voting rights

Tasks:

  1. Rough Outline. Pulling from the Preliminary Research you have gathered, work to structure your essay (Introductory/Background/Context, Body Paragraphs, and Conclusion/Reflection).

* Include subheadings or guiding questions that will help you organize your information and begin to see the shape of the critical conversation or discussion your paper will explore.

  1. Detailed Outline. After you have a rough outline of your essay, begin plugging in relevant sources and source information. Plug in sources you will reference and identify/organize the information you will include from each source.  Remember that synthesis requires you to put sources in conversation, so make sure to include at least two sources for each key point you identify in your essay.

Checklist:

Rough outline

Identify additional sources

Identify relevant source information.

Work on Detailed Outline

Narrowed Focus/ ResearchQuestions: How do voter suppression tactics of the past compare to the tactics used to undermine or weaken voting rights now? What are the current struggles surrounding voting rights and what might we do about them?

Background Context.

  • Post Civil War,  Reconstruction
  • Constitutional Changes that worked to grant greater equality and legal rights to all people.
    • The passing of the 13th, 14th, 15th, 19th Amendments.
  • Backlash/Responses to these changes
    • How did the passing of these Amendments and the efforts at Reconstruction work to promote fear/anxiety/resistance in the south?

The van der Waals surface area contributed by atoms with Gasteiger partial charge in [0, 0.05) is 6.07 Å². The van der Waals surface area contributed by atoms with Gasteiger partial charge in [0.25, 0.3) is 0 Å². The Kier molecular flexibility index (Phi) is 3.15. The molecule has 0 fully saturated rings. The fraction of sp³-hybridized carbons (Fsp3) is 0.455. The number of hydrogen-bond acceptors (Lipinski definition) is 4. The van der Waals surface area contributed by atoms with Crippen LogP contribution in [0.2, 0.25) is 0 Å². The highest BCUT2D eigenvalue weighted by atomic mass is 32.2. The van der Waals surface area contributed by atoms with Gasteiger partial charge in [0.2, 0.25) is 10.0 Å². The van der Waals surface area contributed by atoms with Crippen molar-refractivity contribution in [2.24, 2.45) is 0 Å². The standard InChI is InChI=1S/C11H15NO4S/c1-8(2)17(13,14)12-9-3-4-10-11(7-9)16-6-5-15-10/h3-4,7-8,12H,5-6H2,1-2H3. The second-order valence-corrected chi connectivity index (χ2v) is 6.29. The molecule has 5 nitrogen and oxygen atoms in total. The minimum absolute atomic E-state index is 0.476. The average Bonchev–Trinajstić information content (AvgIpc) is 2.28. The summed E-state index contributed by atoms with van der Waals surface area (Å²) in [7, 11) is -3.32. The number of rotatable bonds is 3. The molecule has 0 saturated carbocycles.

• Growing fear about threats to White Supremacy and the influence of women/people of color/minorities on the political process.Threat to white social institutions of power.

The Body

Historical Challenges:

Introduce Jim Crow Laws/ Black Codes/The Mississippi Plan

  • Explain motivations/purposes of these strategies or laws.
  • Identify who was most likely to be targeted by these laws.

Identify the problem/struggles that black americans for facing in the south)

Identify/Explain/Provide Examples of Tactics//Strategies to suppress voting rights.

  • Poll Taxes
  • Land Ownership Requirements
  • Literacy Tests/Tests
  • Grandfather Clauses
  • White-Only Primaries
  • Violence/Intimidation
    • White Supr Groups
      • Lynching
    • State/Local Gov.
    • Communities
    • Johnson Admins turns blind eye to actions in the south
  • Ideology/ Campaigns to discourage voter participation
  • Gerrymandering.

What groups were most likely to be subjected to these tactics:

  • Identify groups that were often denied voting rights and political representations.

How effective were these attempts? What effects did they have?

  • Examine the success of these attempts.
  • How widespread was the problem of voter suppression in the south
  • Early Reconstruction voter participation and political representation for Black Men vs Late Reconstruction voter participation and political representation.

Resistance/Responses/Challenges to Voter Suppression

  • Highlight Activism/Advocacy seeking to challenge voter suppression.
  • Identify key figures, organization, or groups attempting to resist voter suppression
  • Identify different measures or approaches to resistance.
  • Selma/Montgomery, Freedom Summer

Victories/ Legislative Wins

  • 1965 Voting Act
  • The 24th Amendment
  • Were these wins successful in ending voting suppression?

Current Challenges: (Compare these strategies)

Examples of Voter Suppression

  • The weakening of the VRA (Shelby vs Holder)
  • The closing of polling locations
  • Voter roll purges
  • Voter ID Laws
  • Disinformation campaigns
  • Felony disenfranchisement laws
  • Anti-protest bills
  • Limited access to early voting
  • Discriminatory signature verification requirements
  • Intimidation efforts still ongoing?

Conclusion/Reflection

Efforts to confront and eradicate voter suppression.

Implications?  Why we should care? What’s at stake?

Reforms:-What can be done to address Voter Suppression?

  • Examine Pro-voter reforms
  • Highlight work/advocacy/activism to address current voter suppression.
  • Offer suggestions for how we can address the problem

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